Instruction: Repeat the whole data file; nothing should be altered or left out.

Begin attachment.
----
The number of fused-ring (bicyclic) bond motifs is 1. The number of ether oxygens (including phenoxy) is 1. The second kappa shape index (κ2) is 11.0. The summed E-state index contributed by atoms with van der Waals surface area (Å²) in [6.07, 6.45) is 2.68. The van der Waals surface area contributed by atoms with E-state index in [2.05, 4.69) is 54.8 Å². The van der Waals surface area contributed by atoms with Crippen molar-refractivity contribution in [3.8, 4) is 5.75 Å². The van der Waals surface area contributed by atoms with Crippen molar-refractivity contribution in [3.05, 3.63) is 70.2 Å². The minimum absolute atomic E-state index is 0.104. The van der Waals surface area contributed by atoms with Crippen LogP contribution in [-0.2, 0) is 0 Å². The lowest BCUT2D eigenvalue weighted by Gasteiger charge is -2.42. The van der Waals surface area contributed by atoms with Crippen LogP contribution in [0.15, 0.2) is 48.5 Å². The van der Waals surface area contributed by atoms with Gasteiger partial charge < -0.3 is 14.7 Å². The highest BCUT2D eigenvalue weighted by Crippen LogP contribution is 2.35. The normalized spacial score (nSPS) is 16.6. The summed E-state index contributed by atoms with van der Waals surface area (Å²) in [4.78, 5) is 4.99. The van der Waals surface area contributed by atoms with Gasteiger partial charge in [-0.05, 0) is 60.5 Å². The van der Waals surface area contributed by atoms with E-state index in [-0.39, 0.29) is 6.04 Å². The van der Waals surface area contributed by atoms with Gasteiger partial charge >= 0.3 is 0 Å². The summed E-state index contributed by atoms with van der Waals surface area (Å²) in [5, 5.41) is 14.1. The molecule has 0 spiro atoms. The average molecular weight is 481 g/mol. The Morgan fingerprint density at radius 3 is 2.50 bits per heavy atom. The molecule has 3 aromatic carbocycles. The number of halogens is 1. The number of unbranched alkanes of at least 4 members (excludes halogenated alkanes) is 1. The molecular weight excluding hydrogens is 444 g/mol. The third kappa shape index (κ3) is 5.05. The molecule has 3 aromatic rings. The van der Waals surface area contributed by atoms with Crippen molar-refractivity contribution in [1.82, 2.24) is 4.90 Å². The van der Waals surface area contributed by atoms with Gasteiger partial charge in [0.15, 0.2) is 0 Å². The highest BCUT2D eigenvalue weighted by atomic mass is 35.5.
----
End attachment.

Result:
The number of fused-ring (bicyclic) bond motifs is 1. The number of ether oxygens (including phenoxy) is 1. The second kappa shape index (κ2) is 11.0. The summed E-state index contributed by atoms with van der Waals surface area (Å²) in [6.07, 6.45) is 2.68. The van der Waals surface area contributed by atoms with E-state index in [2.05, 4.69) is 54.8 Å². The van der Waals surface area contributed by atoms with Crippen molar-refractivity contribution in [3.8, 4) is 5.75 Å². The van der Waals surface area contributed by atoms with Crippen molar-refractivity contribution in [3.05, 3.63) is 70.2 Å². The minimum absolute atomic E-state index is 0.104. The van der Waals surface area contributed by atoms with Crippen LogP contribution in [-0.2, 0) is 0 Å². The lowest BCUT2D eigenvalue weighted by Gasteiger charge is -2.42. The van der Waals surface area contributed by atoms with Crippen LogP contribution in [0.15, 0.2) is 48.5 Å². The van der Waals surface area contributed by atoms with Gasteiger partial charge < -0.3 is 14.7 Å². The highest BCUT2D eigenvalue weighted by Crippen LogP contribution is 2.35. The normalized spacial score (nSPS) is 16.6. The summed E-state index contributed by atoms with van der Waals surface area (Å²) in [4.78, 5) is 4.99. The van der Waals surface area contributed by atoms with Gasteiger partial charge in [-0.05, 0) is 60.5 Å². The van der Waals surface area contributed by atoms with E-state index in [-0.39, 0.29) is 6.04 Å². The van der Waals surface area contributed by atoms with Gasteiger partial charge >= 0.3 is 0 Å². The summed E-state index contributed by atoms with van der Waals surface area (Å²) in [5, 5.41) is 14.1. The molecule has 0 spiro atoms. The average molecular weight is 481 g/mol. The Morgan fingerprint density at radius 3 is 2.50 bits per heavy atom. The molecule has 3 aromatic carbocycles. The number of halogens is 1. The number of unbranched alkanes of at least 4 members (excludes halogenated alkanes) is 1. The molecular weight excluding hydrogens is 444 g/mol. The third kappa shape index (κ3) is 5.05. The molecule has 3 aromatic rings. The van der Waals surface area contributed by atoms with Crippen molar-refractivity contribution in [1.82, 2.24) is 4.90 Å². The van der Waals surface area contributed by atoms with Gasteiger partial charge in [0.15, 0.2) is 0 Å². The highest BCUT2D eigenvalue weighted by atomic mass is 35.5.